Rio 2016: How will Russia's ban affect Olympics medal table?

Inside Rio's 24-hour anti-doping lab
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Story highlights

  • Russia medal tally predicted to drop in Rio
  • Russian stars may be excluded over doping
  • Data predicts Justin Gatlin will win 100m

(CNN)Russia stands to miss out on six medals at Rio 2016 if its track and field athletes remain barred from competing, according to new projections.

Almost all Russian athletes are currently ruled out of August's Olympics because track and field's world governing body has suspended the country over allegations of widespread, state-sponsored doping.
    The All-Russia Athletic Federation had an appeal against the ban rejected Wednesday by the Court of Arbitration for Sport.
    And data company Gracenote says Russia's predicted Rio medal tally will drop by six -- making it more likely that Great Britain could overhaul the Russians for third place in the medal table.
    Russia's participation in the Games has been called into question following the release of a damning World Anti-Doping Agency-commissioned report by Canadian law professor Richard McLaren, which recommended a total ban on Russia from Rio 2016.
    Gracenote's "Virtual Medal Table" uses weighted results from the past four years of world-class events, and some data related to fastest times, to work out the favorites for each event at the Olympics.
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    Under that system, the United States is expected to win the most gold medals (41) and the most overall medals (92) in Rio -- as is normally the case at each Summer Games.
    Gracenote predicts China will remain in second place with 31 gold medals and 82 overall.
    But Russia's 63-medal tally will be reduced to 57 now its track and field athletes are barred from competing.
    "it's still not clear who's going to take part and who isn't -- whether they'll take part under an independent flag or whether they'll win this appeal," Gracenote Sports' head of analysis, Simon Gleave, told CNN.
    "But 63 medals, which includes six athletics medals, is very low historically. The lowest since Russia became an independent nation was 63 in 1996, so you're getting close to that."
    Among the six medals Gracenote thinks Russia will lose is silver in the 110m hurdles -- Sergey Shubenkov, last year's world champion, would miss out.
    Tatyana Beloborodova, who won 2012 Olympic hammer gold as Tatyana Lysenko, is another predicted medalist who will be ruled out. She was provisionally suspended from competition following a failed drugs test earlier this year.
    London Olympic high jump champion Anna Chicherova -- who was not on Russia's 68-athlete appeals list after a retest of her Beijing 2008 samples came back positive -- was also expected by Gracenote to win a Rio medal.

    Advantage Team GB?

    The upshot is that an upheld Russian ban gives Great Britain more hope of defending third place in the Olympic medal table.
    The British team rose to a historic third, above Russia but below the U.S. and China, at its home Games in London. However, host nations almost invariably win fewer medals at the following Olympics.
    IAAF president on Russia's future in athletics
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    Gracenote suggests that with the ban in place, Britain can expect to win 18 golds and 51 overall medals to Russia's 20 golds and 57 overall medals.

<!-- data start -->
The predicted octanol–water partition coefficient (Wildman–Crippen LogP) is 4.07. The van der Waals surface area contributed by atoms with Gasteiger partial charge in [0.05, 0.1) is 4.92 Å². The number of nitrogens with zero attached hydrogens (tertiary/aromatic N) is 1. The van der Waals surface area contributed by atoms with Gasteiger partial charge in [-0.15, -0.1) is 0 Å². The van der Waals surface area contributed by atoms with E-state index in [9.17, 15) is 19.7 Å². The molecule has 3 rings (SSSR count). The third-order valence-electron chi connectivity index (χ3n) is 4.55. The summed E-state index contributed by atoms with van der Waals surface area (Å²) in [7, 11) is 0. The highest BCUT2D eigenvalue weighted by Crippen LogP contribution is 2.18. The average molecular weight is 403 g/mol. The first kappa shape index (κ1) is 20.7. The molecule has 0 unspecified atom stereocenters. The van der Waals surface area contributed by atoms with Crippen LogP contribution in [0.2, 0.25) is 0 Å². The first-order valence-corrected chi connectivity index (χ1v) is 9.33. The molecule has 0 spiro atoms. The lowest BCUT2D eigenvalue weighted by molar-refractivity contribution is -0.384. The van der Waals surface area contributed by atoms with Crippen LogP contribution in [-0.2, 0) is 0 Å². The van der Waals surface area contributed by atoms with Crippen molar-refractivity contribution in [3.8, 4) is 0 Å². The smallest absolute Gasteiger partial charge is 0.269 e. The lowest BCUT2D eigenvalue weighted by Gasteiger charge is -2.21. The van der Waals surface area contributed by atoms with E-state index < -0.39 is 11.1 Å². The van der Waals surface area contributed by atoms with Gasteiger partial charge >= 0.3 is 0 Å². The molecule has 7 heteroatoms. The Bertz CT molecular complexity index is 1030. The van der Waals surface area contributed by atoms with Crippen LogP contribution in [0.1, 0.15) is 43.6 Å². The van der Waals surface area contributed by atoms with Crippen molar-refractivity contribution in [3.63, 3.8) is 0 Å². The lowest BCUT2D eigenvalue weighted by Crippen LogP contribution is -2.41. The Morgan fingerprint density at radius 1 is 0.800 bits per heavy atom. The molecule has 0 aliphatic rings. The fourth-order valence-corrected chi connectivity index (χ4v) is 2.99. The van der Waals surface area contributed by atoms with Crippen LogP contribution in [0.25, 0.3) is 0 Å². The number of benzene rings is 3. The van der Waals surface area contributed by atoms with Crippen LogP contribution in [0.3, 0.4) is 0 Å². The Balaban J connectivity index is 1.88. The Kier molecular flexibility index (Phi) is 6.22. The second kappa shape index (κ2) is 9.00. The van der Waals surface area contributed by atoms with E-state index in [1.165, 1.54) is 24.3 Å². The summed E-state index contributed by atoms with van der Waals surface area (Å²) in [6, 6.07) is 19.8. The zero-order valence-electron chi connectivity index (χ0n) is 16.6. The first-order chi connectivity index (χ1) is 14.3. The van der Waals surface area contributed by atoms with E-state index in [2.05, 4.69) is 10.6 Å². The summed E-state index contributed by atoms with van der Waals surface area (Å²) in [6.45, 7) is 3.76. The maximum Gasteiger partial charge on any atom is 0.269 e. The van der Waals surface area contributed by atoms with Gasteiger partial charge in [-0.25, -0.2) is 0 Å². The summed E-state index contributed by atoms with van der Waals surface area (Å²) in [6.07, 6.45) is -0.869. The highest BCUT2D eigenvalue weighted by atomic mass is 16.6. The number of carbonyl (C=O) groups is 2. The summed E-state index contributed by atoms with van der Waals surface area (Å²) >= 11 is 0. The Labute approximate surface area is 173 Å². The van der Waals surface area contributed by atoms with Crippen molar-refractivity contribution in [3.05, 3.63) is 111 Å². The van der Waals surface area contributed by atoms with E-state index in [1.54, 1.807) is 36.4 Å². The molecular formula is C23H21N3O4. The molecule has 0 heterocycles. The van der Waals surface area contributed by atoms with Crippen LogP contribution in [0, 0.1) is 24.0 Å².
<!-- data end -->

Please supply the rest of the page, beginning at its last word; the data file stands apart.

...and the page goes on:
"Now it's getting interesting," said Gleave prior to Russia's ban being upheld. "It does favor GB more than if all of this wasn't going on.
    "It gives GB a chance, even with a fairly heavily reduced medal total from 2012 (where Britain won 29 golds and 65 medals) which is what we'd expect.
    "Germany would be the other main contender, or possibly Australia or Japan. But they would need to over-perform more than GB would."
    Yuliya Stepanova, who served as a whistleblower to help a German TV documentary on doping in Russia, is so far the only Russian track and field athlete to receive clearance to compete at the Olympics.
    World athletics governing body the IAAF said the 30-year-old, an 800m runner, could compete as a neutral following her "truly exceptional contribution to the protection and promotion of clean athletes, fair play and the integrity and authenticity of the sport." She previously served a two-year doping ban from 2013 to 2015.
    Gracenote plans to update its Virtual Medal Table one more time, immediately before the start of the Rio Games, to include the Court of Arbitration for Sport's final decision on other Russian athletes alongside other updates on athletes struggling with injury.

    Gatlin to win 100m gold in Rio?

    One of those is Jamaican sprint legend Usain Bolt, a face of the Games for the past decade. Bolt is seeking urgent treatment for a hamstring tear picked up at Jamaican national trials, but remains hopeful of competing and potentially adding to his tally of six Olympic titles.
    American rival Justin Gatlin, banned for doping from 2006 to 2010, is Gracenote's pick to win the Rio men's 100m sprint title -- with or without Bolt on the starting line.
    "Justin Gatlin's winning. We've got him in gold anyway. In terms of the results that go into this, Gatlin comes out very well and the world championships last year showed there's actually very little between them," said Gleave. Bolt battled past Gatlin to win 2015 world gold in 9.79 seconds, while Gatlin had run 9.77 in his semi-final.
    "Even if Usain Bolt had competed in more events, we'd still have Gatlin in the gold," added Gleave.
    "But clearly this is a data-driven thing and it's only data-driven. The data suggests Gatlin is the gold medal winner. Before last year's world final, Gatlin was even the bookmakers' favorite. However, when it came down to the final -- whether it's a mental thing or not -- he couldn't do it."